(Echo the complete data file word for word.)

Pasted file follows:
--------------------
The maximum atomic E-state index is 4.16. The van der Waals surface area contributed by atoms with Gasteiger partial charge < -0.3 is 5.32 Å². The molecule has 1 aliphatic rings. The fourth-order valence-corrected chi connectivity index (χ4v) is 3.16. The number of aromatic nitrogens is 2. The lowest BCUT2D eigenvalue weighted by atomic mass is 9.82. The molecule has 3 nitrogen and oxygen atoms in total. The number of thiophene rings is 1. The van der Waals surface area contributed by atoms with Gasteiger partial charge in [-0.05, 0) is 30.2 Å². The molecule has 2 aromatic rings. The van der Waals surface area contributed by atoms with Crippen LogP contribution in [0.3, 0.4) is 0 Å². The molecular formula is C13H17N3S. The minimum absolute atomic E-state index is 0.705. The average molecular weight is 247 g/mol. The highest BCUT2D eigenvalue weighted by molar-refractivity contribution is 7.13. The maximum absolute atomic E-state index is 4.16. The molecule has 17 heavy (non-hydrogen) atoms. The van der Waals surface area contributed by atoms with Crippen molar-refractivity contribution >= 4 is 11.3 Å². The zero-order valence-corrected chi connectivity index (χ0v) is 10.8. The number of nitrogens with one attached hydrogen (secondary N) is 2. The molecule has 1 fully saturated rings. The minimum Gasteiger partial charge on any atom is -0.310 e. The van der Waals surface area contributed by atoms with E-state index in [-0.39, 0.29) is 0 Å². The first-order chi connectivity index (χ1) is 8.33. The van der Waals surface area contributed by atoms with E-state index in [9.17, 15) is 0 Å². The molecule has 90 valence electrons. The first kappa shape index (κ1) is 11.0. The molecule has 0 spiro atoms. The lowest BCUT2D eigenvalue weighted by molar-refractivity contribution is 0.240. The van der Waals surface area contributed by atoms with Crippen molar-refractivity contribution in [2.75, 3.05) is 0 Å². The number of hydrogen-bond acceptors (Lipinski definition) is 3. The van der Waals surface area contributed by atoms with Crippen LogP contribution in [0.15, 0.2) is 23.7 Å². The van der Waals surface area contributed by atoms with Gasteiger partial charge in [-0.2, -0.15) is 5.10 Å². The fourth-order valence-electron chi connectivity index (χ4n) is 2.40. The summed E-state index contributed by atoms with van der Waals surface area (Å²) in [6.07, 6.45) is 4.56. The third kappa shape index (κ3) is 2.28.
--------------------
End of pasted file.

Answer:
The maximum atomic E-state index is 4.16. The van der Waals surface area contributed by atoms with Gasteiger partial charge < -0.3 is 5.32 Å². The molecule has 1 aliphatic rings. The fourth-order valence-corrected chi connectivity index (χ4v) is 3.16. The number of aromatic nitrogens is 2. The lowest BCUT2D eigenvalue weighted by atomic mass is 9.82. The molecule has 3 nitrogen and oxygen atoms in total. The number of thiophene rings is 1. The van der Waals surface area contributed by atoms with Gasteiger partial charge in [-0.05, 0) is 30.2 Å². The molecule has 2 aromatic rings. The van der Waals surface area contributed by atoms with Crippen LogP contribution in [0.3, 0.4) is 0 Å². The molecular formula is C13H17N3S. The minimum absolute atomic E-state index is 0.705. The average molecular weight is 247 g/mol. The highest BCUT2D eigenvalue weighted by molar-refractivity contribution is 7.13. The maximum absolute atomic E-state index is 4.16. The molecule has 17 heavy (non-hydrogen) atoms. The van der Waals surface area contributed by atoms with Crippen molar-refractivity contribution >= 4 is 11.3 Å². The zero-order valence-corrected chi connectivity index (χ0v) is 10.8. The number of nitrogens with one attached hydrogen (secondary N) is 2. The molecule has 1 fully saturated rings. The minimum Gasteiger partial charge on any atom is -0.310 e. The van der Waals surface area contributed by atoms with E-state index in [-0.39, 0.29) is 0 Å². The first-order chi connectivity index (χ1) is 8.33. The van der Waals surface area contributed by atoms with E-state index in [9.17, 15) is 0 Å². The molecule has 90 valence electrons. The first kappa shape index (κ1) is 11.0. The molecule has 0 spiro atoms. The lowest BCUT2D eigenvalue weighted by molar-refractivity contribution is 0.240. The van der Waals surface area contributed by atoms with Crippen molar-refractivity contribution in [2.75, 3.05) is 0 Å². The number of hydrogen-bond acceptors (Lipinski definition) is 3. The van der Waals surface area contributed by atoms with Crippen LogP contribution in [0.15, 0.2) is 23.7 Å². The van der Waals surface area contributed by atoms with Gasteiger partial charge in [-0.2, -0.15) is 5.10 Å². The fourth-order valence-electron chi connectivity index (χ4n) is 2.40. The summed E-state index contributed by atoms with van der Waals surface area (Å²) in [6.07, 6.45) is 4.56. The third kappa shape index (κ3) is 2.28.